WǔDé – The Definition of a Truly Great Martial Arts Practitioner - Part Five (Trust - 信 – Xìn)

Thursday, February 07, 2019

We are now looking at the last of the 5 Important Actions of WǔDé (武德) – Martial Morality, which defines a Truly Great Martial Arts Practitioner, and this is Trust.

Trust (信 – Xìn)
Who do you trust? Do people trust you? Trust works on the basis that a person is of good character and one who will seek to fulfil promises, uphold ethical values and be law abiding.

When you encounter a fellow martial arts practitioner do you trust them to keep a confidence, to give you the correct answer to a question, to help you understand a technique without abusing you, to support you and not betray you at the first opportunity? These are things you should consider carefully and also look at in your own behaviour. Do you take advantage of knowledge gained through trust? Do you take the first opportunity to “gossip” with fellow students about something you’ve heard about someone else? Do you take advantage of someone who is not as experienced or knowledgeable as you, then reap the rewards? Do you seek to undermine a fellow practitioner for your own gain? Be extremely careful about your own behaviour as “Trust” is a very sharp sword... what you give is what you get.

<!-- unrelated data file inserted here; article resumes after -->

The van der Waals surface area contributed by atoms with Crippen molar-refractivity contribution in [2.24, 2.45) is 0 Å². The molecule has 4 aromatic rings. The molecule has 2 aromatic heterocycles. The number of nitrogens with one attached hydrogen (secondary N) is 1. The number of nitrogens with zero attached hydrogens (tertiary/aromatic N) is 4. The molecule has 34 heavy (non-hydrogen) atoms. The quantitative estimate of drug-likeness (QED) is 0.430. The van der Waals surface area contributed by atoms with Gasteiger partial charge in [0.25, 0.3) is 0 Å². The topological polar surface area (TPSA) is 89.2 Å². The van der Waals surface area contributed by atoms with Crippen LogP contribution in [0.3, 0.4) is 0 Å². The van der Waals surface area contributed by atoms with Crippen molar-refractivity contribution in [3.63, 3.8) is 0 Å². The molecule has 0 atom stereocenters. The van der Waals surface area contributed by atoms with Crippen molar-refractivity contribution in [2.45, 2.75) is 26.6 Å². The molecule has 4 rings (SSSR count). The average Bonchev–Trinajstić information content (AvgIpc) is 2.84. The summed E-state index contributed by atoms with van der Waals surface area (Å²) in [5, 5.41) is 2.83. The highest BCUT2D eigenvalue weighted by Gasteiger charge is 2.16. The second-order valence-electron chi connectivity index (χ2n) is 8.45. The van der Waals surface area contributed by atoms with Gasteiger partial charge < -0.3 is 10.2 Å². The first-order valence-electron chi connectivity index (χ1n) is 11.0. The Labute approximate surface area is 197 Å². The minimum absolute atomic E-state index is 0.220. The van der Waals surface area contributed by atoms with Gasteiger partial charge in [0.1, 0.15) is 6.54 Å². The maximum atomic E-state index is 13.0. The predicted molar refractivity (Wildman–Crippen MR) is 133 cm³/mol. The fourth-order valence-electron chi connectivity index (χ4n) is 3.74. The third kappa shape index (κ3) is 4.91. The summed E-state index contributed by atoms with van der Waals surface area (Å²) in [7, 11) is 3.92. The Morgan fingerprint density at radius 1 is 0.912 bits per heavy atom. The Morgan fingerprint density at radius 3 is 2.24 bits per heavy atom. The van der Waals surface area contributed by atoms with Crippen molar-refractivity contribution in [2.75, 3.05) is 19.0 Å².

Conversely, if you truly trust your Teacher and fellow students, and they you, the amount you gain is way in excess of what you could ever hope to gain through any other means. So, maybe it’s time to rethink? Remember, trust is very hard to build and very easy to lose.

Trust is also of particular importance when sparring or duelling. One incorrect movement when you are learning or practising a technique or routine can end with someone permanently injured. This is not the time to “point-score” or let your ego get in the way. If you are more skilled than your partner, you should know what can happen if you make a mistake and be able to trust that your partner will learn from you carefully and diligently. If you are less skilled than your partner, you should be able to trust that your partner is not trying to show off. You both need to have ultimate trust in the other to make your practice and learning beneficial and injury free.

“Two barrels of tears will not heal a bruise.”

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